[10] Arizona, California, Colorado, Connecticut, Delaware, Florida, Georgia, Idaho, Illinois, Indiana, Iowa, Kansas, Kentucky, Louisiana, Maine, Maryland, Massachusetts, Michigan, Minnesota, Missouri, Montana, Nebraska, New Hampshire, New Jersey, New Mexico, New York, North Carolina, North Dakota, Ohio, Oklahoma, Oregon, Pennsylvania, Rhode Island, South Carolina, South Dakota, Tennessee, Texas, Vermont, Virginia, Washington, West Virginia, Wisconsin, District of Columbia, Virgin Islands, Commonwealth of the Northern Mariana Islands, and Puerto Rico.

[11] N.Y. PENAL LAW §225.05, People v. Busco, 46 N.Y.S.2d 859 (1942).

[12] David G. Schwartz, Cutting The Wire: Gaming Prohibition and the Internet (University of Nevada Press   2005).

[13] 15 U.S.C. §§ 3002(3)

[14] Chafetz, PLAY THE DEVIL 49 (1960).

[15] Barkman v. State, 14 Ark. 704 (1853). Cf. Stearnes v. State, 21 Tex.App. 205 (1858).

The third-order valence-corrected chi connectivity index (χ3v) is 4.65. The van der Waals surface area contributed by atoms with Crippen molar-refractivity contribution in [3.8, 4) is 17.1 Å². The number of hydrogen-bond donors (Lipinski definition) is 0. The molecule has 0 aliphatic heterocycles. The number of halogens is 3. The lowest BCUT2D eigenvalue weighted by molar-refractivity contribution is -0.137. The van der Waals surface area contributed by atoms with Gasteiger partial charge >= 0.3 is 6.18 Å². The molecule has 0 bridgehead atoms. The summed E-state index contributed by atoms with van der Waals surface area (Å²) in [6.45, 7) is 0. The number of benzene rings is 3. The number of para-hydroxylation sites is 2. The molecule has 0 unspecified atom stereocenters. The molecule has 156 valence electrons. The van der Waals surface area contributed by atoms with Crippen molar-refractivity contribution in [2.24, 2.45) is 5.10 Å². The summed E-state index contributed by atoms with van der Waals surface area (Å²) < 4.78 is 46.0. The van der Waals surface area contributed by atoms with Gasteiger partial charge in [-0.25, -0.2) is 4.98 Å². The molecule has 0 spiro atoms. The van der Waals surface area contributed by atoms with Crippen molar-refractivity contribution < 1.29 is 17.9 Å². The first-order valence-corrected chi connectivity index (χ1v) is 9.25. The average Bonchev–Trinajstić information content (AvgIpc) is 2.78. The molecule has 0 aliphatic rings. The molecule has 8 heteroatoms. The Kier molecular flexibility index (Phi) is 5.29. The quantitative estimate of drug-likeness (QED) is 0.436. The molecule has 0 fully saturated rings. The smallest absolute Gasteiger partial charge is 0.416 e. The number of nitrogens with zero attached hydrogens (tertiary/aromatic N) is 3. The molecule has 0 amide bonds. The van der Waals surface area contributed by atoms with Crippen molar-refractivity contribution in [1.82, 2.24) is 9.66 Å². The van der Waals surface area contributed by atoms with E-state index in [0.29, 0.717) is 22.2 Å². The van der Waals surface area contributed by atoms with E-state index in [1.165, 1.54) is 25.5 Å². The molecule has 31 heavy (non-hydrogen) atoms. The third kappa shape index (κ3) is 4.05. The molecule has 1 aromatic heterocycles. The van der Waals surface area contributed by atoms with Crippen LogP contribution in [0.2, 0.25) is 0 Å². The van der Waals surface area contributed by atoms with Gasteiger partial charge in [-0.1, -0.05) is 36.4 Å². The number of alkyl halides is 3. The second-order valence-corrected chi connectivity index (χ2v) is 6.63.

[16] 72 S.W. 395, 396 (Tex. Cr. App. 1903); Choppel vState, 11 S.W. 411 (Tex. Ap. 1889)  

[17] 149 A. 863 (1930)

[18] Ibid

[19] I. Nelson Rose & Martin D. Owens Jr., Internet Gaming Law 52 (Mary Ann Liebert, Inc. & Publishers, 2009) 

[20] Ibid

[21] I. Nelson Rose, The Explosive But Sporadic Growth of Gambling in Asia, Harvard Asia-Pacific Review (2006) 

[22] David G. Schwartz, Roll The Bones: The History of Gambling 38 (2nd ed, Winchester Books, 2013) 

[23] The Finance Act, 1994

[24] Dr. K.R Lakshamanan v. State of Tamil Nadu & Anr. AIR 1996 SC 1153

[25] AIR 2001 Cal 30

[26] M.J Shivani & Ors. v. State of Karnataka & Ors. AIR 1995 SC 1770

[27] Public Prosecutor v. Veraj Lal Sheth AIR 1915 Mad 164 

[28] Law Commission of India Report 276, Legal Framework: Gambling and Sports Betting including in Cricket in India 18 (Government of India, July 2018)

[29] AIR 1957 SC 628

[30] AIR 1968 SC 825

[31] AIR 1996 SC 1153

[32] Ibid

[33] (2010) 1 SCC 265

[34] Air 1995 sc 1770

[35] Law Commission of India Report 276, Legal Framework: Gambling and Sports Betting including in Cricket in India 106 (Government of India, July 2018)

[36] Section 2 (n) of the Sports (Online Gaming and Prevention of Fraud) Bill, 2018